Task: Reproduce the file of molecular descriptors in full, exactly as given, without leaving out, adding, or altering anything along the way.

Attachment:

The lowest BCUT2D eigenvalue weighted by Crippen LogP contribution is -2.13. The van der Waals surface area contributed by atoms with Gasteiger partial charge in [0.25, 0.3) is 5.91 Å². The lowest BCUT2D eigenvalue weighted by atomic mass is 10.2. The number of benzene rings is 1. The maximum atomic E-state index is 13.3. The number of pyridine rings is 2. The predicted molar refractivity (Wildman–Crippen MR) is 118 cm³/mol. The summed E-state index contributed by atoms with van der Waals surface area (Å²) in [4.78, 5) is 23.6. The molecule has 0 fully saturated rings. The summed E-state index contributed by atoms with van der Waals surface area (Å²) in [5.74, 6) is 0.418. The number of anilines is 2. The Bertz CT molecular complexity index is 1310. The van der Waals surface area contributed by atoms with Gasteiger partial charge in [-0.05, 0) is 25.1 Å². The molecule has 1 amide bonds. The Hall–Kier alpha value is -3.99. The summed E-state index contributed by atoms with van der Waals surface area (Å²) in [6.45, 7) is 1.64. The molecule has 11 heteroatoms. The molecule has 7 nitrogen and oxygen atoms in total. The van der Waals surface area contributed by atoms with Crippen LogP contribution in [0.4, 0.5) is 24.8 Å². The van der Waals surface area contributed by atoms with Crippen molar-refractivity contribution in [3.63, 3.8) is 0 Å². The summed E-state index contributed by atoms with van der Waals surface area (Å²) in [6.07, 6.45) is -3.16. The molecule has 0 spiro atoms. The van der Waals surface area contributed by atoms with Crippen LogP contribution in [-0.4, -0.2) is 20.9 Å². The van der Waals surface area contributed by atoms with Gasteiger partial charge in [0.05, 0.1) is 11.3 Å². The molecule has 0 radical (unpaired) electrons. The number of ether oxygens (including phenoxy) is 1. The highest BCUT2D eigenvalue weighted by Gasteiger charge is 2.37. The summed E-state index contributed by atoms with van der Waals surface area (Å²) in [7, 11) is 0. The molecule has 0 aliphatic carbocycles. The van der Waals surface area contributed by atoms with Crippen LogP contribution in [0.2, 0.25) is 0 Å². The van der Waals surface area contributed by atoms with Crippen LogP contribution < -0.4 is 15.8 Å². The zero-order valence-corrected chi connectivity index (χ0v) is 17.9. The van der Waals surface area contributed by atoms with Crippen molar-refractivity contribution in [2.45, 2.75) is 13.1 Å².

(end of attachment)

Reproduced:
The lowest BCUT2D eigenvalue weighted by Crippen LogP contribution is -2.13. The van der Waals surface area contributed by atoms with Gasteiger partial charge in [0.25, 0.3) is 5.91 Å². The lowest BCUT2D eigenvalue weighted by atomic mass is 10.2. The number of benzene rings is 1. The maximum atomic E-state index is 13.3. The number of pyridine rings is 2. The predicted molar refractivity (Wildman–Crippen MR) is 118 cm³/mol. The summed E-state index contributed by atoms with van der Waals surface area (Å²) in [4.78, 5) is 23.6. The molecule has 0 fully saturated rings. The summed E-state index contributed by atoms with van der Waals surface area (Å²) in [5.74, 6) is 0.418. The number of anilines is 2. The Bertz CT molecular complexity index is 1310. The van der Waals surface area contributed by atoms with Gasteiger partial charge in [-0.05, 0) is 25.1 Å². The molecule has 1 amide bonds. The Hall–Kier alpha value is -3.99. The summed E-state index contributed by atoms with van der Waals surface area (Å²) in [6.45, 7) is 1.64. The molecule has 11 heteroatoms. The molecule has 7 nitrogen and oxygen atoms in total. The van der Waals surface area contributed by atoms with Crippen LogP contribution in [0.4, 0.5) is 24.8 Å². The van der Waals surface area contributed by atoms with Crippen molar-refractivity contribution in [3.63, 3.8) is 0 Å². The summed E-state index contributed by atoms with van der Waals surface area (Å²) in [6.07, 6.45) is -3.16. The molecule has 0 spiro atoms. The van der Waals surface area contributed by atoms with Crippen LogP contribution in [-0.4, -0.2) is 20.9 Å². The van der Waals surface area contributed by atoms with Gasteiger partial charge in [0.05, 0.1) is 11.3 Å². The molecule has 0 radical (unpaired) electrons. The number of ether oxygens (including phenoxy) is 1. The highest BCUT2D eigenvalue weighted by Gasteiger charge is 2.37. The summed E-state index contributed by atoms with van der Waals surface area (Å²) in [7, 11) is 0. The molecule has 0 aliphatic carbocycles. The van der Waals surface area contributed by atoms with Crippen LogP contribution in [0.2, 0.25) is 0 Å². The van der Waals surface area contributed by atoms with Crippen LogP contribution < -0.4 is 15.8 Å². The zero-order valence-corrected chi connectivity index (χ0v) is 17.9. The van der Waals surface area contributed by atoms with Crippen molar-refractivity contribution in [2.45, 2.75) is 13.1 Å².